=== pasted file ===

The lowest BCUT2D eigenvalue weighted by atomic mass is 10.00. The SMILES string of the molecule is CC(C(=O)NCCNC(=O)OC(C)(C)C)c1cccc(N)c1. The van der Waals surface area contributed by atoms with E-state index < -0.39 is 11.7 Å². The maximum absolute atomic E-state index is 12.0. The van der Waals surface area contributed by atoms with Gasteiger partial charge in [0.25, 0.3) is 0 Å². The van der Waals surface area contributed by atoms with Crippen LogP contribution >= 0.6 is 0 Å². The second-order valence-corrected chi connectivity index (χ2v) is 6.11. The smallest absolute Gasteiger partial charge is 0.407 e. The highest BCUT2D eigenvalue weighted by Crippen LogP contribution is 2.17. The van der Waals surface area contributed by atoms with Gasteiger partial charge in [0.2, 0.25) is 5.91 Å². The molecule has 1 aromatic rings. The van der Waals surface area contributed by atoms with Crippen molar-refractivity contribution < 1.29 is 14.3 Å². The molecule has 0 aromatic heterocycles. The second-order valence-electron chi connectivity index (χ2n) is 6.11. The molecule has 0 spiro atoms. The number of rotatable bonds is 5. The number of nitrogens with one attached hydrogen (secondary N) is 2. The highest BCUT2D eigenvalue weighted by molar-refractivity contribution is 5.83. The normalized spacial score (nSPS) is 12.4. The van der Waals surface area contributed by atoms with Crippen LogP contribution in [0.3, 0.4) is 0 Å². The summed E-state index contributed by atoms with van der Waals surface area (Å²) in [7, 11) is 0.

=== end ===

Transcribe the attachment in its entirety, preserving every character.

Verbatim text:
The lowest BCUT2D eigenvalue weighted by atomic mass is 10.00. The SMILES string of the molecule is CC(C(=O)NCCNC(=O)OC(C)(C)C)c1cccc(N)c1. The van der Waals surface area contributed by atoms with E-state index < -0.39 is 11.7 Å². The maximum absolute atomic E-state index is 12.0. The van der Waals surface area contributed by atoms with Gasteiger partial charge in [0.25, 0.3) is 0 Å². The van der Waals surface area contributed by atoms with Crippen LogP contribution >= 0.6 is 0 Å². The second-order valence-corrected chi connectivity index (χ2v) is 6.11. The smallest absolute Gasteiger partial charge is 0.407 e. The highest BCUT2D eigenvalue weighted by Crippen LogP contribution is 2.17. The van der Waals surface area contributed by atoms with Gasteiger partial charge in [0.2, 0.25) is 5.91 Å². The molecule has 1 aromatic rings. The van der Waals surface area contributed by atoms with Crippen molar-refractivity contribution < 1.29 is 14.3 Å². The molecule has 0 aromatic heterocycles. The second-order valence-electron chi connectivity index (χ2n) is 6.11. The molecule has 0 spiro atoms. The number of rotatable bonds is 5. The number of nitrogens with one attached hydrogen (secondary N) is 2. The highest BCUT2D eigenvalue weighted by molar-refractivity contribution is 5.83. The normalized spacial score (nSPS) is 12.4. The van der Waals surface area contributed by atoms with Crippen LogP contribution in [0.3, 0.4) is 0 Å². The summed E-state index contributed by atoms with van der Waals surface area (Å²) in [7, 11) is 0.